Bebo:  I was just talking to a friend about this. The first single is called “Pull Me Out,” and I've been doing a lot of media for the new album. I told him it's really funny because after an interview, people will thank me for talking about anxiety and say, “Thank you for being brave in that.” That's the word that people use, but it's funny because I'm talking about this weakness of mine after already dealing with most of it. I'm talking from a place of strength about my weakness. I've come through it a bit. The reality is that I'll always be dealing with it to some degree. But if I were to stop in the middle of a song [during] a concert two years ago when I literally thought I was going to die, then I'd be really honest. I couldn't breathe. That's real honesty, because I would be talking about it in the concept of not knowing what to do with it.

I would love to be in the place of being that guy. I don't know if I will ever get there, but that's what I am shooting for. I'm aiming for the day that I can stop in the middle of a song and say, “Hey, I'm feeling insecure” or “I can't breathe right now.” I think [I’m] moving toward vulnerability constantly, especially in my own songwriting, but I still have a long way to go.

CMC:  Looking back, were there ever any moments to let the “cat out of the bag” at one of those shows that you felt that way?

Bebo:  I was absolutely tempted to do that. In those moments—and this is the craziness of it—I didn't know how to literally do the next song. Honestly, I was struggling so much that I didn't know how to play a song. It was beautiful in the sense that I literally had to pray constantly in the middle of a song to get through it. I know that sounds crazy, but that's literally where I was internally. But what stopped me from saying anything was my insecurity. That's always what stops me. I think that's what stops all of us. I've always wanted to be in control, and I was not in control. So this has been a huge struggle, yet beautiful in a way.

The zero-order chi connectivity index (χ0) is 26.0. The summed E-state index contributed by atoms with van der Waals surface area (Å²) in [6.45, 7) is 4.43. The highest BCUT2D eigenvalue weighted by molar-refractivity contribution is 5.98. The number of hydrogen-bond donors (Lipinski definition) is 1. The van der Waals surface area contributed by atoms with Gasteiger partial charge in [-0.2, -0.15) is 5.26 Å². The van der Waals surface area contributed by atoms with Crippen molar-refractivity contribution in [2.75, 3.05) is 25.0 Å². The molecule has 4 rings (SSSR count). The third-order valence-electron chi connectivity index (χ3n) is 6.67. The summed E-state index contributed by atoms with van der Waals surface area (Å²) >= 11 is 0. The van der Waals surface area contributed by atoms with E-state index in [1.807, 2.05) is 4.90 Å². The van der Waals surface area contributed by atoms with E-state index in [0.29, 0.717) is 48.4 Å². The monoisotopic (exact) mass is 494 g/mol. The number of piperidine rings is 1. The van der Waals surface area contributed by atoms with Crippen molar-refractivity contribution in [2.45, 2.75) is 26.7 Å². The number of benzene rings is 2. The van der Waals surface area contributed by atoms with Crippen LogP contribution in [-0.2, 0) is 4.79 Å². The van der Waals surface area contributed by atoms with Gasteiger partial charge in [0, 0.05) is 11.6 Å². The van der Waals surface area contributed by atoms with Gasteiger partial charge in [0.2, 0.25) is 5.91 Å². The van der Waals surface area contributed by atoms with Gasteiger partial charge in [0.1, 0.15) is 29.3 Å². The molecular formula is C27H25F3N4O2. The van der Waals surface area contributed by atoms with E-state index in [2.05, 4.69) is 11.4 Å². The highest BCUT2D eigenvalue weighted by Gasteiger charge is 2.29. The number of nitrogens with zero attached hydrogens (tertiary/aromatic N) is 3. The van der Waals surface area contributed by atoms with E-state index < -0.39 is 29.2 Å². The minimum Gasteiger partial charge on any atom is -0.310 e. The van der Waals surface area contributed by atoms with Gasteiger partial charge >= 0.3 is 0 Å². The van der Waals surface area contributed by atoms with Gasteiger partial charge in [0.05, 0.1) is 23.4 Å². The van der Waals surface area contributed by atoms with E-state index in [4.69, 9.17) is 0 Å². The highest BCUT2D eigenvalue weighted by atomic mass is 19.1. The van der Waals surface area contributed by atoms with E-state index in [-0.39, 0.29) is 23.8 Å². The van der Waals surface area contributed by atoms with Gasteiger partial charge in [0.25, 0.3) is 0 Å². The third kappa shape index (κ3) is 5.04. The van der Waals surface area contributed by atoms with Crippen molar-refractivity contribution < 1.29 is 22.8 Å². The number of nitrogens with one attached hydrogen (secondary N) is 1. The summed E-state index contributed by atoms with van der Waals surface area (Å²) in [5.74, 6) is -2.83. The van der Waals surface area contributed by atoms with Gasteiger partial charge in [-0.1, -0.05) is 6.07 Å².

CMC:  Can you tell us about this new song, "Britney?" It seems ...

Bebo:  [Laughs] I get it, man. Who writes a song about Britney Spears, right? I totally get it. It's an odd thing. I feel very proud to have written this song, and this is why:  I really struggled with this song when I wrote it. I was up really late one night, and a news story came on where she was being taken out on a stretcher from her home to a mental hospital, I think. It's a tragic story, but the thing that shamed me was my first response. My gut response was to scoff about it:  “Is this another story of Hollywood excess or whatever?” But there was one moment where they zoomed in on her face, and this look paralyzed me. It was of complete confusion or brokenness and being completely gone. This is from a girl who had every accolade the world could throw at her.

I remember being frozen in that moment and, for the first time, having compassion on her. And it's because the look on her face was one I recognized. I've had that face at the dark moments of my life. The response I can imagine Jesus giving to me in that moment is not one of condemnation, but one of “Hey, I'm sorry [about] what this world has done to you, and I'm here.” What we are telling young girls these days is a lie, and this was the first moment I recognized that. So maybe I saw her through the eyes of Jesus for the first time. So that's why I wrote it.

So I sat down in my study that night, and I wrote a 15-minute song, apologizing for everything I could think of. We had to narrow it down to a normal sized song, but I didn't play it for anyone for three months. Again, who writes a song about Britney Spears? Finally, literally the day before we went in to track the record, my friend who produced the record convinced me to play it. I did, and he said that he felt it belonged on the album. We recorded it the next day, and that's been the process.